Our test vehicle was an Off Road, which meant the moldings on the doors were flat black instead of body color, which is kind of ugly especially since there are exposed bolts underneath, apparently where the running boards attach to other models.
Boxy fender flares hang over the wheels: decidedly common six-slot units on the X, and no-more-interesting five and eight-spoke cast-alloy patterns on the S and SE, respectively. At least the dark centers and six machine-finished spokes of the Off-Road's wheels add some interest. Maybe it's just as well, because snazzy wheels might not go with the mud flaps.
The Xterra's distinction comes as much from its roof rack as any vehicle on the road. It was tweaked last year, although how much tweaking can you do to a roof rack? Nissan calls its sloping front surface an air dam, and that's where the Off Road model houses its 50,000-candlepower roof lights. All but X have a 'gear basket' right behind the air dam that's meant to hold wetsuits and ski boots and muddy mountain-biking clothes; it's covered by a lid held down with a sloppy plastic latch.
The back half of the Xterra is the part that people mostly notice. The brick has big windows. What's that lump on the tailgate? They might ask. That's where the First Aid kit goes. That kind of thing is what the Xterra has been all about, successfully, ever since it was introduced. And other things, such as the side steps that make it easy to climb up on the bumper and reach the roof rack.
2009 brought some small changes to the interior of the Xterra: a new center instrument panel cluster with new HVAC switches, new fabric upholstery for the X and S models, and unique rugged fabric with red stitching for the Off-Road. Except for the new standard equipment noted above, there have been no further changes for 2010.
The driver and front passenger seat recline way back, although when we tried to take a nap at a rest stop we couldn't line up our butt, the gap between the seat and seatback, the small of our back, the back of our head, and the headrest. The reclined seats might better fit six-footers.
The center console is deep, with coin holders and two cupholders and the emergency brake handle. Nice tray forward of the shift lever, glovebox of decent size, steering-wheel controls on most models. Good visibility out the rear liftgate window and big side rear windows.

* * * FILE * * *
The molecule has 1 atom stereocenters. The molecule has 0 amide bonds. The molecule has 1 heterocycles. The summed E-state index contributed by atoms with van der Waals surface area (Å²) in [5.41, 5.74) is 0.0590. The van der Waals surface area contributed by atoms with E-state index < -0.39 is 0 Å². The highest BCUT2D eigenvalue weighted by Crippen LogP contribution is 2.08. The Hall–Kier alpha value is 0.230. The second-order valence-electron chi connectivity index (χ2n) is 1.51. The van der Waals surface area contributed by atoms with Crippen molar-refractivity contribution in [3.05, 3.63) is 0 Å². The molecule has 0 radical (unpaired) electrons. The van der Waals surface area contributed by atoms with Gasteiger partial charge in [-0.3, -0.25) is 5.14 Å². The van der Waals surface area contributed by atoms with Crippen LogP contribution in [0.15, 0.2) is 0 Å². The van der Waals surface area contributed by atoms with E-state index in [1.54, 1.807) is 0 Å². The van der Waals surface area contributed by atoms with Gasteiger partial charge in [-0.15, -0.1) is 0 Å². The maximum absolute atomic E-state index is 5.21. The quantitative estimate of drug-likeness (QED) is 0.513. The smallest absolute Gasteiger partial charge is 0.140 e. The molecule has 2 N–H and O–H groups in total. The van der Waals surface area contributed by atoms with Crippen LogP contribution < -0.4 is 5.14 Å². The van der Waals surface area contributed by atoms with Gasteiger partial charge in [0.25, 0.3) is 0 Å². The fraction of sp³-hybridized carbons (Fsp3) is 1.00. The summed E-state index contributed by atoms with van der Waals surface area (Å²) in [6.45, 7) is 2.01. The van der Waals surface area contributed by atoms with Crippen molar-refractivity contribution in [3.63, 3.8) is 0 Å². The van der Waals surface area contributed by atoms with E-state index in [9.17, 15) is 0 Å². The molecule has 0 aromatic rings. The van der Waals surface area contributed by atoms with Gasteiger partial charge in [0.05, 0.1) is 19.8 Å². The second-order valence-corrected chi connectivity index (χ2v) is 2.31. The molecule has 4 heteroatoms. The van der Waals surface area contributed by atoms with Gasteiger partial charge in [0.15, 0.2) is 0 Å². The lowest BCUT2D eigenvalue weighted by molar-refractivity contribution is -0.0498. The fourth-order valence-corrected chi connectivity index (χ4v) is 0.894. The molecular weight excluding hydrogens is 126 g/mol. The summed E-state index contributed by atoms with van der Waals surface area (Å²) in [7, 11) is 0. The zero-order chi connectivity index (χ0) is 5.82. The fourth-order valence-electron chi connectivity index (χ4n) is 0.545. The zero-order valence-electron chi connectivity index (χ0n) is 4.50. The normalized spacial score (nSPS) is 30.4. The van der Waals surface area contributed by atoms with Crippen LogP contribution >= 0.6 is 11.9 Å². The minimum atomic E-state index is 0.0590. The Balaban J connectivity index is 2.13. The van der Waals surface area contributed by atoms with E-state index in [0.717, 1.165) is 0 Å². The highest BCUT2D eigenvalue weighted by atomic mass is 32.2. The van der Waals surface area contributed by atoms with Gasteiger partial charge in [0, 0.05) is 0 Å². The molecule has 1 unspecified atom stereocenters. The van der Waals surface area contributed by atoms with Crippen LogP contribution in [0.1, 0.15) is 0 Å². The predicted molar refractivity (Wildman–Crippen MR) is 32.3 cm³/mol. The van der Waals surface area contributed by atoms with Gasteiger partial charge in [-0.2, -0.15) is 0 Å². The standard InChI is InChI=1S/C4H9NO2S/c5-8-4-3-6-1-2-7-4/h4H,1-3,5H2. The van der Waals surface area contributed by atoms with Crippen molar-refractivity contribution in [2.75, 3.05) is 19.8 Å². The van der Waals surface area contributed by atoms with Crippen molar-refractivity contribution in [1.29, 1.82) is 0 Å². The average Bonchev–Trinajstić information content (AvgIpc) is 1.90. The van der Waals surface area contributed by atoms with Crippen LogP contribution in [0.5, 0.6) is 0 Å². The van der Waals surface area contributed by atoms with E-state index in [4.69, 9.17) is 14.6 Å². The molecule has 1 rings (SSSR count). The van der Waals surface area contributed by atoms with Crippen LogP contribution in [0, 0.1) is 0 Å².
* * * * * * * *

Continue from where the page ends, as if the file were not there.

The rear seat, split 60/40, folds flat with a few steps. Some SUV seats fold easier, some with more difficulty. Good grab handles over the rear doors, one map pocket on the driver's seatback, two 20-ounce bottle holders. Legroom in the rear seat is a bit lacking, at a mere 34.4 inches, although a person can fit their knees in there, even behind the driver with his or her seat slid back.
The cargo area is where the Xterra comes into its own. All but the base model have an Easy Clean surface, like hard vinyl, making your wet dog no problem. There's a nice deep hidden compartment under the floor, and no less than 10 utility hooks on the floor, sides and ceiling. Space and nets to carry jugs. We were intrigued by the adjustable track system in the cargo floor, similar in design to the Utili-track system offered on the Nissan Titan and Frontier pickups. Like the Easy Clean surface, it's standard on all but the base-level X.
The Nissan Xterra is built on a truck chassis. Its body is attached to a boxed-in steel ladder frame and uses a rugged suspension, double-wishbone front and solid axle with leaf springs in rear. It's the same chassis as the Nissan Frontier pickup truck, although the Xterra has a higher center of gravity that you can feel in the ride, which is reasonably comfortable thanks to a longish wheelbase.
During our week in the Xterra, including 40 miles on gravel and dirt roads, we didn't encounter any harsh spots in the ride, which is saying a lot, although the side-to-side motion is a bit more pronounced than with crossovers.